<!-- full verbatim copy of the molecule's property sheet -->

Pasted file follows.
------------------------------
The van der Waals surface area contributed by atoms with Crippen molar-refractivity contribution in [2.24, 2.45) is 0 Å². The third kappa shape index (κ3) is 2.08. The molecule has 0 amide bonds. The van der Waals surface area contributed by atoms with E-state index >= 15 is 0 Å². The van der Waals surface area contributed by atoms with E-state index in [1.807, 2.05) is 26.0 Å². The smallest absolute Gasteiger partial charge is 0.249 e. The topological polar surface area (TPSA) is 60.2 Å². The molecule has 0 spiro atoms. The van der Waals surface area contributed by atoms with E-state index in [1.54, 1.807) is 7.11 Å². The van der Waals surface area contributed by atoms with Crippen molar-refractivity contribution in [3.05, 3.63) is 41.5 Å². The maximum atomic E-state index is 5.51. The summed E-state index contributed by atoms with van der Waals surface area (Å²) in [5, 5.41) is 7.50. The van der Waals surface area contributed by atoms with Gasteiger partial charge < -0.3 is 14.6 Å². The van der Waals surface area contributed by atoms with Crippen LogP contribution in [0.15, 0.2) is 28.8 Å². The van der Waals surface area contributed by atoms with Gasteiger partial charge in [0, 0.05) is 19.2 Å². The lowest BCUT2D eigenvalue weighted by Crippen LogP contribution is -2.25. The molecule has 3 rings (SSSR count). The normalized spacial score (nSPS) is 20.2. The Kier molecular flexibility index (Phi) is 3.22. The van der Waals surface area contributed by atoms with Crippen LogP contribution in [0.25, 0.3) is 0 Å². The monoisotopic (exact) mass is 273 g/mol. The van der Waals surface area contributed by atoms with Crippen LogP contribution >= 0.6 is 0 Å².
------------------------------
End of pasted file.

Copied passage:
The van der Waals surface area contributed by atoms with Crippen molar-refractivity contribution in [2.24, 2.45) is 0 Å². The third kappa shape index (κ3) is 2.08. The molecule has 0 amide bonds. The van der Waals surface area contributed by atoms with E-state index >= 15 is 0 Å². The van der Waals surface area contributed by atoms with E-state index in [1.807, 2.05) is 26.0 Å². The smallest absolute Gasteiger partial charge is 0.249 e. The topological polar surface area (TPSA) is 60.2 Å². The molecule has 0 spiro atoms. The van der Waals surface area contributed by atoms with E-state index in [1.54, 1.807) is 7.11 Å². The van der Waals surface area contributed by atoms with Crippen molar-refractivity contribution in [3.05, 3.63) is 41.5 Å². The maximum atomic E-state index is 5.51. The summed E-state index contributed by atoms with van der Waals surface area (Å²) in [5, 5.41) is 7.50. The van der Waals surface area contributed by atoms with Gasteiger partial charge < -0.3 is 14.6 Å². The van der Waals surface area contributed by atoms with Crippen LogP contribution in [0.15, 0.2) is 28.8 Å². The van der Waals surface area contributed by atoms with Gasteiger partial charge in [0, 0.05) is 19.2 Å². The lowest BCUT2D eigenvalue weighted by Crippen LogP contribution is -2.25. The molecule has 3 rings (SSSR count). The normalized spacial score (nSPS) is 20.2. The Kier molecular flexibility index (Phi) is 3.22. The van der Waals surface area contributed by atoms with Crippen LogP contribution in [0.25, 0.3) is 0 Å². The monoisotopic (exact) mass is 273 g/mol. The van der Waals surface area contributed by atoms with Crippen LogP contribution >= 0.6 is 0 Å².